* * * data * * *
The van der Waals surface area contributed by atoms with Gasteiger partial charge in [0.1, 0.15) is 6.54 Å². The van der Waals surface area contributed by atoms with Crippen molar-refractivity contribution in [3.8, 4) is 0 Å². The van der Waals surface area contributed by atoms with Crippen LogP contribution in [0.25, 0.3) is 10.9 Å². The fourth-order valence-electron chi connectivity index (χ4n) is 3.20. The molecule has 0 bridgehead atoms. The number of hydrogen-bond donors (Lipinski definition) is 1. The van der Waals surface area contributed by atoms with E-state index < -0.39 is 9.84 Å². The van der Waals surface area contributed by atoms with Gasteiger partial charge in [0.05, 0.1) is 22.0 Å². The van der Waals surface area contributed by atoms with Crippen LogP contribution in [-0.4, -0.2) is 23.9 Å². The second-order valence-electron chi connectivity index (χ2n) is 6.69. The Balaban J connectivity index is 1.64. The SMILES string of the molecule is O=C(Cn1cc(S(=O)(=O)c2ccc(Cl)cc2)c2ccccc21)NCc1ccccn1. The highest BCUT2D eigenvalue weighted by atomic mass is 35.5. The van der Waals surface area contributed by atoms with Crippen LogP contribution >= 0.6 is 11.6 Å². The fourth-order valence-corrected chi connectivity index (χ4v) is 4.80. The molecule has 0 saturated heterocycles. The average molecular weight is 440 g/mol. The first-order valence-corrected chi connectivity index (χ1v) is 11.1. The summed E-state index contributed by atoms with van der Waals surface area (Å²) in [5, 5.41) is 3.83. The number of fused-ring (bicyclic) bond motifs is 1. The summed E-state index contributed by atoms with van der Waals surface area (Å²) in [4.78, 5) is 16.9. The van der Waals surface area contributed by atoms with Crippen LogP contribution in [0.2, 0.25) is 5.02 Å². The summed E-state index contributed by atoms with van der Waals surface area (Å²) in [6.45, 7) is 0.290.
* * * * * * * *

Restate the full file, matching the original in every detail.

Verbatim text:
The van der Waals surface area contributed by atoms with Gasteiger partial charge in [0.1, 0.15) is 6.54 Å². The van der Waals surface area contributed by atoms with Crippen molar-refractivity contribution in [3.8, 4) is 0 Å². The van der Waals surface area contributed by atoms with Crippen LogP contribution in [0.25, 0.3) is 10.9 Å². The fourth-order valence-electron chi connectivity index (χ4n) is 3.20. The molecule has 0 bridgehead atoms. The number of hydrogen-bond donors (Lipinski definition) is 1. The van der Waals surface area contributed by atoms with E-state index < -0.39 is 9.84 Å². The van der Waals surface area contributed by atoms with Gasteiger partial charge in [0.05, 0.1) is 22.0 Å². The van der Waals surface area contributed by atoms with Crippen LogP contribution in [-0.4, -0.2) is 23.9 Å². The second-order valence-electron chi connectivity index (χ2n) is 6.69. The Balaban J connectivity index is 1.64. The SMILES string of the molecule is O=C(Cn1cc(S(=O)(=O)c2ccc(Cl)cc2)c2ccccc21)NCc1ccccn1. The highest BCUT2D eigenvalue weighted by atomic mass is 35.5. The van der Waals surface area contributed by atoms with Crippen LogP contribution >= 0.6 is 11.6 Å². The fourth-order valence-corrected chi connectivity index (χ4v) is 4.80. The molecule has 0 saturated heterocycles. The average molecular weight is 440 g/mol. The first-order valence-corrected chi connectivity index (χ1v) is 11.1. The summed E-state index contributed by atoms with van der Waals surface area (Å²) in [5, 5.41) is 3.83. The number of fused-ring (bicyclic) bond motifs is 1. The summed E-state index contributed by atoms with van der Waals surface area (Å²) in [4.78, 5) is 16.9. The van der Waals surface area contributed by atoms with Crippen LogP contribution in [0.2, 0.25) is 5.02 Å². The summed E-state index contributed by atoms with van der Waals surface area (Å²) in [6.45, 7) is 0.290.